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Understanding Cognitive Dissonance: The Battle of Beliefs

Have you ever encountered situations where you had to go against your beliefs? Or you may have heard of someone who holds a certain belief but acts in a way that contradicts it. For example, a person may strongly believe in protecting the environment and reducing global warming but may drive a gas-guzzling car, use single-use plastics, or fail to recycle properly. This inconsistency between their beliefs and actions can cause discomfort and lead to a change in either their beliefs or their behaviour. This phenomenon is known as cognitive dissonance. Experiencing cognitive dissonance can make us behave and feel inconsistent with our usual behaviour. So, knowing about cognitive dissonance, why it is so powerful, and how to manage it can empower us to take control of our beliefs and actions. The current blog tries to cover all of these.





What is cognitive dissonance?


Social psychologist Leon Festinger first coined cognitive dissonance in the 1950s. Festinger and James Carlsmith conducted a now-famous "$1/$20” experiment to study cognitive dissonance.


The study asked participants to perform a boring and repetitive task. They were then paid $1 or $20 to tell the next participant that the task was interesting and enjoyable. The participants who were paid $1 experienced more cognitive dissonance because their behaviour (lying about the task) did not match their internal attitude (the task was boring), leading them to change their attitude to be more positive to reduce the dissonance. The participants who were paid $20 did not experience as much dissonance because the high payment provided sufficient external justification for their behaviour. This study demonstrated that people experience cognitive dissonance when their actions conflict with their internal attitudes and beliefs, and they may change their attitudes to reduce the dissonance.


Cognitive dissonance is a psychological concept that describes the discomfort we feel when we hold two or more conflicting beliefs, values, or attitudes. The mental stress or tension arising from having contradictory ideas or engaging in behaviour that conflicts with our beliefs defines cognitive dissonance. For example, you value healthy living and exercise but enjoy eating junk food and sitting on the couch all day. This conflicting behaviour can cause cognitive dissonance, making you feel guilty or anxious about not living up to your beliefs. Another example could be a person who believes in the importance of environmental conservation but still drives a gas-guzzling car. This person may experience cognitive dissonance due to the conflict between their beliefs and behaviour.


Cognitive dissonance can also occur when new information challenges our existing beliefs. For instance, someone who has always believed that vaccines are harmful may experience cognitive dissonance when presented with scientific evidence that proves otherwise.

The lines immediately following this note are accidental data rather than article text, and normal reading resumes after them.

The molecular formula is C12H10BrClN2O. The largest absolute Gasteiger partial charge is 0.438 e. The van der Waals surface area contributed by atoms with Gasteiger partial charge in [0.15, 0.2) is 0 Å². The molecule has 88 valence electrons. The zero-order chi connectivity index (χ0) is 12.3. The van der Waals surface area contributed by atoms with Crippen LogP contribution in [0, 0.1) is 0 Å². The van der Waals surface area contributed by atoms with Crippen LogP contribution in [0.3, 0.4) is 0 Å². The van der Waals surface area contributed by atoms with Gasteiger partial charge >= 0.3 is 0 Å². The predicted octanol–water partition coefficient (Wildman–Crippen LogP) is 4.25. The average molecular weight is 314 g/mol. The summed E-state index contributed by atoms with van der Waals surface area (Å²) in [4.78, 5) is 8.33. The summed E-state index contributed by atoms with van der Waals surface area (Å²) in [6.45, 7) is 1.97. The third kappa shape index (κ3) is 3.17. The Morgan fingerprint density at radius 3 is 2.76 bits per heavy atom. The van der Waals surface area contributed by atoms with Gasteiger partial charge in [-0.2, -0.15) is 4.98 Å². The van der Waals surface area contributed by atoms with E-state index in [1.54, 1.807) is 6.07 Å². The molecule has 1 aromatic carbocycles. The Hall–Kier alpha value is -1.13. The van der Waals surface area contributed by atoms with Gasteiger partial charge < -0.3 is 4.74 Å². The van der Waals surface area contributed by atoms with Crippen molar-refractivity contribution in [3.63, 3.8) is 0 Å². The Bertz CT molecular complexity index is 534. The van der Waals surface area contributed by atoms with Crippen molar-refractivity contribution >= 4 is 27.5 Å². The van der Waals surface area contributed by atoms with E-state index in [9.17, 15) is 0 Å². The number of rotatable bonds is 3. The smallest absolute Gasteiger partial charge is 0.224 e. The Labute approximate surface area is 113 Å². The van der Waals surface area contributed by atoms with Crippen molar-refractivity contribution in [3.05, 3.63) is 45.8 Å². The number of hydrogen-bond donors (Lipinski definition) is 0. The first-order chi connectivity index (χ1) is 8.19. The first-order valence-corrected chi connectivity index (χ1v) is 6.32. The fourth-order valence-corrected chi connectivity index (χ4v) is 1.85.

In each of these cases, cognitive dissonance creates mental discomfort that can be challenging to manage. However, by recognising the source of the dissonance and taking action to address it, we can reduce the tension and feel more aligned with our beliefs and values. Some studies have shown that people who wrote about their conflicting beliefs and values experienced reduced cognitive dissonance and greater alignment between their beliefs and actions compared to others. Another study published in the Journal of Experimental Social Psychology found that when people were reminded of their values before engaging in a behaviour that conflicted with those values, they experienced less cognitive dissonance and were more likely to change their behaviour to align with their values. This suggests that being mindful of our values can help us make decisions more consistent with our beliefs and reduce the discomfort of cognitive dissonance.


Several research studies on cognitive dissonance have shown that the experience of cognitive dissonance can be uncomfortable and can lead to attempts to resolve the inconsistency. When people are confronted with information that conflicts with their beliefs or values, they may experience psychological discomfort called cognitive dissonance. This discomfort can lead people to modify their beliefs, attitudes, or behaviours in order to reduce inconsistency and restore consistency.


What causes cognitive dissonance?


Several factors can lead to cognitive dissonance, including:

  • Inconsistency between attitudes and behaviour: When a person's actions don't align with their beliefs or values, it can create a sense of dissonance. For example, if someone believes that smoking harms their health but continues to smoke, this creates a conflict between their attitude and behaviour.

  • Exposure to new information: When a person is exposed to new information that conflicts with their beliefs, it can create cognitive dissonance. For example, a person who always believed that eating a certain type of food is healthy may experience cognitive dissonance when they learn about new research suggesting that this food may be harmful.